North Carolina is home to miles upon miles of major highways and interstates that connect major industries up and down the East Coast and beyond. With so many highways and so much commerce, it’s no surprise that North Carolina has a high number of commercial trucks — 18-wheelers, fuel trucks, gravel trucks, dump trucks, etc. — on the road at any given time.
Collisions are serious whenever any type of vehicle is involved, but that’s especially true whenever commercial trucks are involved, as their size and weight can cause more severe injuries and more serious damage to property.
What are the most common reasons for trucking accidents?
- Operator error: Truck drivers are under a lot of pressure to reach certain destinations in a short amount of time, and often their pay and bonuses are tied to how many miles they log. This often leads to distracted driving, driving while fatigued, or worse, driving under the influence of amphetamines or other stimulants to stay awake and alert.
- Trucks that are not properly maintained: Trucks that log thousands of miles every week need a lot more regular maintenance work than non-commercial vehicles. Unfortunately, not every trucking company makes sure their fleet is always up to par. This can lead to trucks breaking down, or something seemingly minor causing a major crash with injuries – or worse.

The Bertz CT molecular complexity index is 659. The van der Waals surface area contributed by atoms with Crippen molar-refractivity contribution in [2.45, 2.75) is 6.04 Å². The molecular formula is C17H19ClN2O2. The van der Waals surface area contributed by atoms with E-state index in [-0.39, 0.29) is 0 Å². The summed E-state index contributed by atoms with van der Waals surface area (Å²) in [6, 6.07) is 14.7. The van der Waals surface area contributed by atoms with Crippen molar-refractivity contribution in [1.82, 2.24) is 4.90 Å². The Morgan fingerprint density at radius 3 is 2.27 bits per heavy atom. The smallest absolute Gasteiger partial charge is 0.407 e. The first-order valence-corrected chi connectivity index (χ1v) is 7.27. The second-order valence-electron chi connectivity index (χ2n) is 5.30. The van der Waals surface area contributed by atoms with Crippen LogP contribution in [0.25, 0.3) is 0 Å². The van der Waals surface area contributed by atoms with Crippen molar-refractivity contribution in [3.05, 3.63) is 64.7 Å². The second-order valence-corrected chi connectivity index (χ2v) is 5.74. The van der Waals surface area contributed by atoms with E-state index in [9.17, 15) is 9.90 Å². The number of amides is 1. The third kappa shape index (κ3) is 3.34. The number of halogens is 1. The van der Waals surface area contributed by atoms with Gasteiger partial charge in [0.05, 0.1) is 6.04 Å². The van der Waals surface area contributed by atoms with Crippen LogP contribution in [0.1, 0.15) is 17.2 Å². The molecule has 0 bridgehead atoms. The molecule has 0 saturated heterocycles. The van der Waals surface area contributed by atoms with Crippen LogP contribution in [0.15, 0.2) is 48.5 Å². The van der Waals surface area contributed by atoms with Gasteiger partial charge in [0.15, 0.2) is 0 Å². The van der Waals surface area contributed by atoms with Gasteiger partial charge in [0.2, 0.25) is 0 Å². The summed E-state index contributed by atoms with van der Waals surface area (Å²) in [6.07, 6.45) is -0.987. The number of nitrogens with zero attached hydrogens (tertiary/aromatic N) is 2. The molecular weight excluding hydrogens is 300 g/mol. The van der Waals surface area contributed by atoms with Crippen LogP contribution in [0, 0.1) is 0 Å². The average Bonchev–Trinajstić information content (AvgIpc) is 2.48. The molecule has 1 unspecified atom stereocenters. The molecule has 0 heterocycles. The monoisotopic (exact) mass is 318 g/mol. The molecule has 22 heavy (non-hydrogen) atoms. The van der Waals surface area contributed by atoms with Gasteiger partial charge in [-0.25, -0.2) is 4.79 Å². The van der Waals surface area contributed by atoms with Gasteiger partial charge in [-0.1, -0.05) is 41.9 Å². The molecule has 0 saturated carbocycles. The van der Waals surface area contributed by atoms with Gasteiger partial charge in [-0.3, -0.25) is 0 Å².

- Inclement weather: Truck drivers are supposed to be trained to drive in inclement weather, but if they’re not — or they’re ignoring their safety protocols in order to log more miles despite bad weather — the results can be deadly. Trucks take much longer to stop because of their size and weight, and when they don’t take proper precautions they can jackknife, hydroplane or hit other vehicles on the road.
- Improper cargo load: Just like the commercial truck itself is large and heavy, oftentimes so is the cargo inside the truck. That’s why cargo has to be loaded a certain way, to avoid having the weight of the cargo force open the truck and spill onto the road. No one wants to be driving behind a log truck that’s improperly loaded and snaps under pressure.
- Equipment failure: When it comes to trucks breaking down, it’s not always poor vehicle maintenance that’s to blame. Sometimes, truck part manufacturers are found negligent for creating faulty parts and products that end up breaking when installed and causing catastrophic crashes.
The stakes for accidents involving commercial trucks are much higher than crashes involving cars, as the injuries can be far worse and the damage much more costly. That’s why it’s crucial for you to hire an experienced personal injury attorney who can help you get the compensation you deserve. Contact Robert Armstrong’s office today for a consultation.